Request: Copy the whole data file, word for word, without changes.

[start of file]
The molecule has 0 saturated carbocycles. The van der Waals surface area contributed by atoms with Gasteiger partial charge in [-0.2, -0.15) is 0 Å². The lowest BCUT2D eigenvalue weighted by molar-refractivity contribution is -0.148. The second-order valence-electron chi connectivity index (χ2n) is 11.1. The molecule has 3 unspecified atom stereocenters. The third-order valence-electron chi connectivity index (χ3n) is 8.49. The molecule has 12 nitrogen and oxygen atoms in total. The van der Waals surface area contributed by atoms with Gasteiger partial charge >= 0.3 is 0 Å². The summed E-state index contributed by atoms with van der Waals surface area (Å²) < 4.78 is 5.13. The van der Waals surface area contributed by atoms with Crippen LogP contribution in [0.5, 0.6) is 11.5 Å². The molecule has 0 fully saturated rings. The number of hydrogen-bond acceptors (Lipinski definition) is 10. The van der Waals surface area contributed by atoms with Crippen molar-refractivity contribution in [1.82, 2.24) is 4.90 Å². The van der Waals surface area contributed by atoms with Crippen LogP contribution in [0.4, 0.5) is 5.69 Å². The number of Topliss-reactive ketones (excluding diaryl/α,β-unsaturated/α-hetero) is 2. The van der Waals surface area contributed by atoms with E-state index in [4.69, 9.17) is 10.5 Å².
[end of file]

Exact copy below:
The molecule has 0 saturated carbocycles. The van der Waals surface area contributed by atoms with Gasteiger partial charge in [-0.2, -0.15) is 0 Å². The lowest BCUT2D eigenvalue weighted by molar-refractivity contribution is -0.148. The second-order valence-electron chi connectivity index (χ2n) is 11.1. The molecule has 3 unspecified atom stereocenters. The third-order valence-electron chi connectivity index (χ3n) is 8.49. The molecule has 12 nitrogen and oxygen atoms in total. The van der Waals surface area contributed by atoms with Gasteiger partial charge >= 0.3 is 0 Å². The summed E-state index contributed by atoms with van der Waals surface area (Å²) < 4.78 is 5.13. The van der Waals surface area contributed by atoms with Crippen LogP contribution in [0.5, 0.6) is 11.5 Å². The molecule has 0 fully saturated rings. The number of hydrogen-bond acceptors (Lipinski definition) is 10. The van der Waals surface area contributed by atoms with Crippen molar-refractivity contribution in [1.82, 2.24) is 4.90 Å². The van der Waals surface area contributed by atoms with Crippen LogP contribution in [0.4, 0.5) is 5.69 Å². The number of Topliss-reactive ketones (excluding diaryl/α,β-unsaturated/α-hetero) is 2. The van der Waals surface area contributed by atoms with E-state index in [4.69, 9.17) is 10.5 Å².